Adrenoleukodystrophy, or ALD, strikes one in 17,000 people. (In America, that’s one baby every 36 hours.) ALD is an x-linked metabolic disorder, therefore effecting boys and men most severely, and characterized by progressive neurologic deterioration due to demyelination of cerebral white matter. Brain function declines as the protective myelin sheath is gradually stripped from the brain’s nerves. Without that sheath, the neurons cannot conduct action potentials. In other words, the neurons cannot stop telling the muscles and other elements of the central nervous system what to do.
This sequence of events appears to be related to an abnormal accumulation of saturated very-long-chain fatty acids (VLCFA) in the serum and tissues of the central nervous system, which sets off an abnormal immune response that leads to demyelination. It is unclear exactly how this chain of events works, but scientists do know that it has its roots in genetics.
ALD is caused by a genetic abnormality, commonly referred to as a “genetic mutation”, affecting the X chromosome, otherwise known as an “x-linked” condition. Everyone has two sex chromosomes: women have two X chromosomes and men have an X and a Y chromosome. If a woman inherits the abnormal X chromosome, she still has a normal, second X chromosome to help balance out the affects of the mutation. Boys and men do not have a second X chromosome, so if they inherit this genetic abnormality, they will most likely get the disease.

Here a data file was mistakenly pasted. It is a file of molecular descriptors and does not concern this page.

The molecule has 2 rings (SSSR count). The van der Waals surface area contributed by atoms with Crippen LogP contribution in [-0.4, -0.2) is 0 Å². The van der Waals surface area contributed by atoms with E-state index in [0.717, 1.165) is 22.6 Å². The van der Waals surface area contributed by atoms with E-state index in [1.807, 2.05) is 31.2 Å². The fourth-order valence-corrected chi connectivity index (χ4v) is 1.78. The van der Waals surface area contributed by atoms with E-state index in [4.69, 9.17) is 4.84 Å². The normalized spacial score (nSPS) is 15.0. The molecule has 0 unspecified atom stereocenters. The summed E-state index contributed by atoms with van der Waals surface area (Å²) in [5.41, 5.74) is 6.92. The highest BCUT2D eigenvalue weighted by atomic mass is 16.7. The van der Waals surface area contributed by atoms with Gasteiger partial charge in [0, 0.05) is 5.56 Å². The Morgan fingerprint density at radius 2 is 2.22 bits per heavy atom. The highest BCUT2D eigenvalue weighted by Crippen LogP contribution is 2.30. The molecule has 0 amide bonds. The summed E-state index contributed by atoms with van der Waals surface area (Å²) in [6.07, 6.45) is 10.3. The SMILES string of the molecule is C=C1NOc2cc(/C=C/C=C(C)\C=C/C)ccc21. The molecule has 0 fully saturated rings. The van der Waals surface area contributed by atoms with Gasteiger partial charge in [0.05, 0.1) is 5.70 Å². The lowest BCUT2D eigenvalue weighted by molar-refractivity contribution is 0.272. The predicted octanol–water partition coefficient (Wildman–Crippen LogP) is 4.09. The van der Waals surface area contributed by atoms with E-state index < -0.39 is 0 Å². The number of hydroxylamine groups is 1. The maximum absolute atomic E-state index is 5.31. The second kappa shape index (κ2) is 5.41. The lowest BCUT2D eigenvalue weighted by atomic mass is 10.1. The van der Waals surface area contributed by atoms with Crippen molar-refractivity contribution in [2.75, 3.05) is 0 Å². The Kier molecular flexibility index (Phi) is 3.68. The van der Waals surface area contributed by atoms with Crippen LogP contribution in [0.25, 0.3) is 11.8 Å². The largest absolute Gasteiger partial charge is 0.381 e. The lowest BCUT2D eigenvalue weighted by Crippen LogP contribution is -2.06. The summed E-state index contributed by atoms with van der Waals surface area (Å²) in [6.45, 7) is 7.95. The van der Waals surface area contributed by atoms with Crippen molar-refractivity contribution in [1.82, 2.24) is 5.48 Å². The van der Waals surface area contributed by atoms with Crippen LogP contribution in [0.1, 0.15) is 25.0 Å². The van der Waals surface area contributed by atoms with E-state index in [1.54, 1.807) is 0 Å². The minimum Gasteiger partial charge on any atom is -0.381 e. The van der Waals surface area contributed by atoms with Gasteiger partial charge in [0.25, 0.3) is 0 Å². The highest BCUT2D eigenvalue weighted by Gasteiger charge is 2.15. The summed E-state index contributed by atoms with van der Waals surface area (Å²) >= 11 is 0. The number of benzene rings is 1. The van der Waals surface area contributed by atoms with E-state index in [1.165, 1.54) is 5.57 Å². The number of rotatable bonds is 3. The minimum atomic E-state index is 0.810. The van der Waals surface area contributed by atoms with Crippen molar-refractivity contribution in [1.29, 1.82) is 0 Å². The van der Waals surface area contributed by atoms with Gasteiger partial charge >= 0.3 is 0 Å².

ALD takes several forms, which can vary widely in their severity and progression. They include:
Childhood Cerebral Demyelinating ALD. This is the most common form of ALD, representing about 45% of all ALD cases. It is characterized by an inflammatory process that destroys the myelin, causing relentless progressive deterioration to a vegetative state or death, usually within five years.
There is no cure for ALD. But there are successful treatments